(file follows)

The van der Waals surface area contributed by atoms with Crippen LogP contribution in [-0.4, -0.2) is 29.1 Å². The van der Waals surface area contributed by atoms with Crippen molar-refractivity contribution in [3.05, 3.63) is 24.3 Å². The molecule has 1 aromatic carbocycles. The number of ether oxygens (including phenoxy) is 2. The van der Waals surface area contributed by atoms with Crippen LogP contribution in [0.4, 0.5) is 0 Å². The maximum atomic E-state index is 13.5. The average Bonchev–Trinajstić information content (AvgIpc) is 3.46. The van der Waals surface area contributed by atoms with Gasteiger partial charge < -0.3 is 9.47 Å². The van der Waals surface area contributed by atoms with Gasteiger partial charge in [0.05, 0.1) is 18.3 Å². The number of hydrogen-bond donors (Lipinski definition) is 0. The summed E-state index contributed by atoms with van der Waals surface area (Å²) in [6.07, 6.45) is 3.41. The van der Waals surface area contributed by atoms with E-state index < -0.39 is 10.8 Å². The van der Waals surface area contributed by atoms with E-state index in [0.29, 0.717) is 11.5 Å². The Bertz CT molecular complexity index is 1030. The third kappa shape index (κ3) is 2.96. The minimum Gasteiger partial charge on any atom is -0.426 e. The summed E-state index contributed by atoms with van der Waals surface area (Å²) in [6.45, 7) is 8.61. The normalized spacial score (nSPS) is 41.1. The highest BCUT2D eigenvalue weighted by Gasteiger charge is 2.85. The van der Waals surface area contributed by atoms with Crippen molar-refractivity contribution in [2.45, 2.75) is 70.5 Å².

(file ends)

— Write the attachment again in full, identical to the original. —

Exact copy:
The van der Waals surface area contributed by atoms with Crippen LogP contribution in [-0.4, -0.2) is 29.1 Å². The van der Waals surface area contributed by atoms with Crippen molar-refractivity contribution in [3.05, 3.63) is 24.3 Å². The molecule has 1 aromatic carbocycles. The number of ether oxygens (including phenoxy) is 2. The van der Waals surface area contributed by atoms with Crippen LogP contribution in [0.4, 0.5) is 0 Å². The maximum atomic E-state index is 13.5. The average Bonchev–Trinajstić information content (AvgIpc) is 3.46. The van der Waals surface area contributed by atoms with Gasteiger partial charge < -0.3 is 9.47 Å². The van der Waals surface area contributed by atoms with Gasteiger partial charge in [0.05, 0.1) is 18.3 Å². The number of hydrogen-bond donors (Lipinski definition) is 0. The summed E-state index contributed by atoms with van der Waals surface area (Å²) in [6.07, 6.45) is 3.41. The van der Waals surface area contributed by atoms with E-state index < -0.39 is 10.8 Å². The van der Waals surface area contributed by atoms with E-state index in [0.29, 0.717) is 11.5 Å². The Bertz CT molecular complexity index is 1030. The third kappa shape index (κ3) is 2.96. The minimum Gasteiger partial charge on any atom is -0.426 e. The summed E-state index contributed by atoms with van der Waals surface area (Å²) in [6.45, 7) is 8.61. The normalized spacial score (nSPS) is 41.1. The highest BCUT2D eigenvalue weighted by Gasteiger charge is 2.85. The van der Waals surface area contributed by atoms with Crippen molar-refractivity contribution in [2.45, 2.75) is 70.5 Å².